What is street smart in Investment Banking business?

Hey monkeys,

I am a junior analyst who just landed a full time M&A analyst role in the city. I asked for the feedback from my director and MD and they say

'All the job you have done is great, that's why we gave you an offer. BUT, you need to learn to be STREET SMART in the business and do not expose your weakness to your clients, both internal and external.

One of my personal philosophies is the radical truth and radical transparency (BTW I am reading Ray Dario's Principles and I strongly recommend this book to you), which means I am not afraid to ask dumb questions (for example, this one) as long as I can get the best answer to make my decisions.

Could anyone offer me some tips on being STREET SMART in the IB business? Any book or speech I could refer to?


Comments (35)

Jan 5, 2018 - 8:59pm

Being street smart means you are able to deal with difficult social situations effectively. It means you are able to maneuver and present yourself as a strong, confident person and you are able to think fast on the spot. It means you can outsmart and outwit most people and you generally know what is happening around you and what the people around you are thinking. Street smarts come from instincts and can be developed through practice.

While I highly respect your philosophy of truth and transparency (indeed, you are a rare type in the business world), many successful bankers often bend the truth. While I am sure you can still be successful by being honest, the business world is often filled with people who are successful through rather untransparent ways. Having said that, you don't have to be a swindler to be street smart - you just need to know how to handle difficult social situations and how to outsmart and outwit your opponents.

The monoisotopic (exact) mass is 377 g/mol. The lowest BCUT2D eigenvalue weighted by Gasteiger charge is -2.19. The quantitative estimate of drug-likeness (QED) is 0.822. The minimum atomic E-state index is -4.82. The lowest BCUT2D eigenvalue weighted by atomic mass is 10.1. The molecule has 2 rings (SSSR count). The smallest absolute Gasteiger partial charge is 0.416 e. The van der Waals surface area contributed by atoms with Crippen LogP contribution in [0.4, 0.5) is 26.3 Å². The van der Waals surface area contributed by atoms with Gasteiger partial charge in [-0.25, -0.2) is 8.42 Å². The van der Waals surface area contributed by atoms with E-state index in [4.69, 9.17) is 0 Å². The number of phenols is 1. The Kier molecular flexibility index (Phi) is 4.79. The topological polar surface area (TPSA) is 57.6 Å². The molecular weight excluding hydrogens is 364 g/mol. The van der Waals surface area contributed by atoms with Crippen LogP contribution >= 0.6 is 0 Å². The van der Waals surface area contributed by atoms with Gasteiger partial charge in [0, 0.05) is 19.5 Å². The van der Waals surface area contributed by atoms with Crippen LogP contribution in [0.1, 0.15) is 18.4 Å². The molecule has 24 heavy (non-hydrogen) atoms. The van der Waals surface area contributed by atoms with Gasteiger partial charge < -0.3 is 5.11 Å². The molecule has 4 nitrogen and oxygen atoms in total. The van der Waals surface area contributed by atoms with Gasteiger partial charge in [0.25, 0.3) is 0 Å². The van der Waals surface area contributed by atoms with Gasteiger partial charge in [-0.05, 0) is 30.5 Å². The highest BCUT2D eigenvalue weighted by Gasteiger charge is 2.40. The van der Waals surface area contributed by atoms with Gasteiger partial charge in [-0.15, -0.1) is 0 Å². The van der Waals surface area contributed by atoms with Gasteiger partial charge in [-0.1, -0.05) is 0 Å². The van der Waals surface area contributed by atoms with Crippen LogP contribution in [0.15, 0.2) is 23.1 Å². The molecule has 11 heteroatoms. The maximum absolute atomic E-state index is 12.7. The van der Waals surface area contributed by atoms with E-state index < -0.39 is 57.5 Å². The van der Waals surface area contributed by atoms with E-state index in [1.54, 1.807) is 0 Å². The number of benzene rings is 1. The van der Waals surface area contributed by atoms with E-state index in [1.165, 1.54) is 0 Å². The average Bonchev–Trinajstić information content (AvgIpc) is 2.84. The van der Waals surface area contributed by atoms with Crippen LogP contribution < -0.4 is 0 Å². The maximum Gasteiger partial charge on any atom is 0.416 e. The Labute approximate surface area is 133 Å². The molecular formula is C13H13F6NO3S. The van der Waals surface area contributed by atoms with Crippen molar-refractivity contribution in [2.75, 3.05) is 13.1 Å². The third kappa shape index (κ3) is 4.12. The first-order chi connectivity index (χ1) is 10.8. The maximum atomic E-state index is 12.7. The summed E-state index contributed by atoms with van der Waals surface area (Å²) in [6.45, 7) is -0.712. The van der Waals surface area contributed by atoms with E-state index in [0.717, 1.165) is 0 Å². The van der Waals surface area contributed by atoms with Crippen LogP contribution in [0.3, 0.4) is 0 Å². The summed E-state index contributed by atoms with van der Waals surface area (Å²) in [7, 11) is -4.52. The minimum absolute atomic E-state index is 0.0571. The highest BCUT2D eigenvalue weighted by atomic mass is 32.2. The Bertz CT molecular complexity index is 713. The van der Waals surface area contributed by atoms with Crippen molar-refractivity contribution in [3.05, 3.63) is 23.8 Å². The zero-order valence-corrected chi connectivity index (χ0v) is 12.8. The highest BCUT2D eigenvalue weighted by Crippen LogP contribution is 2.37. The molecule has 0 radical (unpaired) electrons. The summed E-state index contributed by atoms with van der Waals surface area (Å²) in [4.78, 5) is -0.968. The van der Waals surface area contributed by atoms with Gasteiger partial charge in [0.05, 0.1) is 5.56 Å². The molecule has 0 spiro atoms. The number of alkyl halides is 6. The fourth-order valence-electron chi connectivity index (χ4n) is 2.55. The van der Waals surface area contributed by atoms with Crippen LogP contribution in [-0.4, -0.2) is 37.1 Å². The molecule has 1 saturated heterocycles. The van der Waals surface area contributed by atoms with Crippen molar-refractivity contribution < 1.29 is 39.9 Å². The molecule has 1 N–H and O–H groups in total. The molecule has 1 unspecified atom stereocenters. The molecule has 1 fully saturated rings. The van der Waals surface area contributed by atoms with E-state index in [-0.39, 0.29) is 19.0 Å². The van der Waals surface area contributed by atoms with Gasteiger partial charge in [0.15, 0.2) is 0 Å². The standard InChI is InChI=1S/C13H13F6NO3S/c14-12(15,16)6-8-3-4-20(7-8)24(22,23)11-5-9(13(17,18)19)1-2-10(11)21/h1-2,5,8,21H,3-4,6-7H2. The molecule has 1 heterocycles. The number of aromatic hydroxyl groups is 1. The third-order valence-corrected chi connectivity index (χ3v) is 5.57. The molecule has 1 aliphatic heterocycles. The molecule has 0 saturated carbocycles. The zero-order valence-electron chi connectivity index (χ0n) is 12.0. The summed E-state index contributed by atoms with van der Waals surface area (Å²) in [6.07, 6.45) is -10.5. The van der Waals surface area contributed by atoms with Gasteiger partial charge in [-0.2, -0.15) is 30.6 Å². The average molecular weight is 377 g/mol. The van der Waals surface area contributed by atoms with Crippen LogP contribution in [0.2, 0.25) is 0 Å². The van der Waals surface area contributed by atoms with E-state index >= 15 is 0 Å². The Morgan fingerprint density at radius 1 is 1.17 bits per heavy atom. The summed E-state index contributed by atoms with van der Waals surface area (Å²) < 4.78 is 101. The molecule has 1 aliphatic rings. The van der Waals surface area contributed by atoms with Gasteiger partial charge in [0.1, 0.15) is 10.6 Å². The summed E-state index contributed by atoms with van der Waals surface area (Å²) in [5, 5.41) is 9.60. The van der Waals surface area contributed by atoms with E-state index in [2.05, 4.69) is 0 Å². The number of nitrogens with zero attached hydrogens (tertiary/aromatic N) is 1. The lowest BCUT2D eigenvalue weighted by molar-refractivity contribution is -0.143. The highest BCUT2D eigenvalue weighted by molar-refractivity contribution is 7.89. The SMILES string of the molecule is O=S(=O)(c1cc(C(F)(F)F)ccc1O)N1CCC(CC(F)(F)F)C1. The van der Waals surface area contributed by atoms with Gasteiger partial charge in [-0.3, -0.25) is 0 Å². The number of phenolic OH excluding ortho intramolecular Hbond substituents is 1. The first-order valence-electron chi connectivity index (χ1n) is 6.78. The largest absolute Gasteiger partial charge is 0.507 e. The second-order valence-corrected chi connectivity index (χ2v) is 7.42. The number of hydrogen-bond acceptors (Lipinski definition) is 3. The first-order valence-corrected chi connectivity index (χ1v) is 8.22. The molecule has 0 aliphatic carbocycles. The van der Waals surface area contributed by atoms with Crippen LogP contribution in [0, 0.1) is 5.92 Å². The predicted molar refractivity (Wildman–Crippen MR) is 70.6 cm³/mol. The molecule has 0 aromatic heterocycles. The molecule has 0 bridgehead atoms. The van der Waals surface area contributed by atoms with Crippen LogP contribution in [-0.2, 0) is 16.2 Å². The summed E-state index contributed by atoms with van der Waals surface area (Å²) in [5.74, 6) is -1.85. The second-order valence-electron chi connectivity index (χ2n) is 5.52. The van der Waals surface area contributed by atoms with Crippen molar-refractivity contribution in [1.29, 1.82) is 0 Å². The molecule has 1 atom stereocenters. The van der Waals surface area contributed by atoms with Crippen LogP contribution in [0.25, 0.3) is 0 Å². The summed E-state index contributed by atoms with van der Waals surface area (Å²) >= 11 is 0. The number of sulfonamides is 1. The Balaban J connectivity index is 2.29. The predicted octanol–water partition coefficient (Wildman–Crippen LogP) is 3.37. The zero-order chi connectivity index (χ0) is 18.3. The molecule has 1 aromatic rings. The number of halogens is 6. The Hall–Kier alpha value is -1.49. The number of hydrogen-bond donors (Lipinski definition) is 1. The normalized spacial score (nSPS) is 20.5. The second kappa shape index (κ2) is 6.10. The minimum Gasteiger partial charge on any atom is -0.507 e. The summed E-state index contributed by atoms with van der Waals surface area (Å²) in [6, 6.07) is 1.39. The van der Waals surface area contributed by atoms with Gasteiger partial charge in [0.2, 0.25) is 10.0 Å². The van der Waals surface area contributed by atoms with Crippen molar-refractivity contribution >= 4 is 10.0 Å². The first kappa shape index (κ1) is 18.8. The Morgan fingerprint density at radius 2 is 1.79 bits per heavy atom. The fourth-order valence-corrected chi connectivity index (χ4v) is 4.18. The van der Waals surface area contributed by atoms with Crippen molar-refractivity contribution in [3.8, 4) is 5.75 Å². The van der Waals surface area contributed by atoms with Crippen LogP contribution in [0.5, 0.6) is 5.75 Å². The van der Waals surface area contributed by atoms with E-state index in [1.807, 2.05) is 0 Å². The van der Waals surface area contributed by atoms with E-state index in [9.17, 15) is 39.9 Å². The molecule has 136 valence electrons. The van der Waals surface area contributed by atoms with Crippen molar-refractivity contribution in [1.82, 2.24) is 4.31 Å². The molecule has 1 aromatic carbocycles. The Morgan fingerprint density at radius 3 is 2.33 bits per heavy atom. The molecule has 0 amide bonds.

Your best practice would come from practice, not from books or videos. Yet, I am sure there are tons of resources examining the thoughts of street-smart people.

Jan 23, 2018 - 5:17am

Respect to you my friend I like your answer!

Sony Santana
  • 1
Best Response
Jan 6, 2018 - 12:12am

I have given and received my fair share of reviews. If someone says that to you, as an analyst, it means that you lack common sense...such as, thinking it is OK to practice Dalio's principles at the bank you're at. That is not a good comment to get. The reason it's bad is because common sense is hard to learn. People tend to be more forgiving if the person who lacks common sense is just starting out ("oh, he just doesn't know any better" type of thing). But it becomes a real liability very quickly. For example, I had one analyst who was very smart (3.8 gpa from top school, high test scores, hard working, great person) but he lacked "street smarts". People thought he did fantastic work, but everyone was afraid to bring him to meetings with clients or even with senior people internally because everyone was afraid what would come out of his mouth. My best advice to you is...observe the people around you and copy what they do. If nobody at work is practicing radical honesty and transparency, then don't go around doing it even if you believe in it.

Jan 17, 2018 - 5:51pm

Great comment.

White collar service industries are trust businesses that are built on the reputation of the firm as well as the individuals that work for it. There is a famous adage about reputation - it takes forever to build a good one, but it can only take a moment to lose it. That means that the goodwill garnered over the course of a hundred successful engagements can potentially be outweighed by one particularly embarrassing or costly mistake.

What your bosses are saying is that you're okay for now because your role hasn't involved many client-facing responsibilities up until this point. Doesn't matter if you're emotionally intelligent when you're grinding out decks and spreadsheets for some associate in a cube all day.

However (and you will learn this when you start talking to clients), it is imperative that when talking with the client, you know the right answers. This means never being caught by surprise, which means carefully planning your response to anything that might come up in a client interaction. Personally, if I know I have to be on the phone with a client, I take however long I need to sit down and make a mental decision tree for the conversation. That way, my responses are airtight no matter what sort of curve ball I am thrown (at least, this is the goal).